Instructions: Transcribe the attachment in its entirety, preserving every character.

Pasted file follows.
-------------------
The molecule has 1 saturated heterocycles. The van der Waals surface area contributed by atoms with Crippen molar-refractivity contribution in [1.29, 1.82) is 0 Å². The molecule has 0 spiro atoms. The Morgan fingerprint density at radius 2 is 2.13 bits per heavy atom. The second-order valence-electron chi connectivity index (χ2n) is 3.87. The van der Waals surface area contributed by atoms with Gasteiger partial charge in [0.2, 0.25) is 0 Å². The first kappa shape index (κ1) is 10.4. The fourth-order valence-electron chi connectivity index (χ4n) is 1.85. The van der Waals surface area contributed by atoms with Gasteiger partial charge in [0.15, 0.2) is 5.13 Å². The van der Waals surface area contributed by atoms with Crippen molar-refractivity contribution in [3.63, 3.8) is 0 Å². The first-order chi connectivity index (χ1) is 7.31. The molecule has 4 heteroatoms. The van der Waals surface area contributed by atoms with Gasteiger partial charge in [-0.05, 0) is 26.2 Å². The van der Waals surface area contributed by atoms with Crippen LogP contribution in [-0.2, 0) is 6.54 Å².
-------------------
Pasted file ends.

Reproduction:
The molecule has 1 saturated heterocycles. The van der Waals surface area contributed by atoms with Crippen molar-refractivity contribution in [1.29, 1.82) is 0 Å². The molecule has 0 spiro atoms. The Morgan fingerprint density at radius 2 is 2.13 bits per heavy atom. The second-order valence-electron chi connectivity index (χ2n) is 3.87. The van der Waals surface area contributed by atoms with Gasteiger partial charge in [0.2, 0.25) is 0 Å². The first kappa shape index (κ1) is 10.4. The fourth-order valence-electron chi connectivity index (χ4n) is 1.85. The van der Waals surface area contributed by atoms with Gasteiger partial charge in [0.15, 0.2) is 5.13 Å². The van der Waals surface area contributed by atoms with Crippen molar-refractivity contribution in [3.63, 3.8) is 0 Å². The first-order chi connectivity index (χ1) is 7.31. The molecule has 4 heteroatoms. The van der Waals surface area contributed by atoms with Gasteiger partial charge in [-0.05, 0) is 26.2 Å². The van der Waals surface area contributed by atoms with Crippen LogP contribution in [-0.2, 0) is 6.54 Å².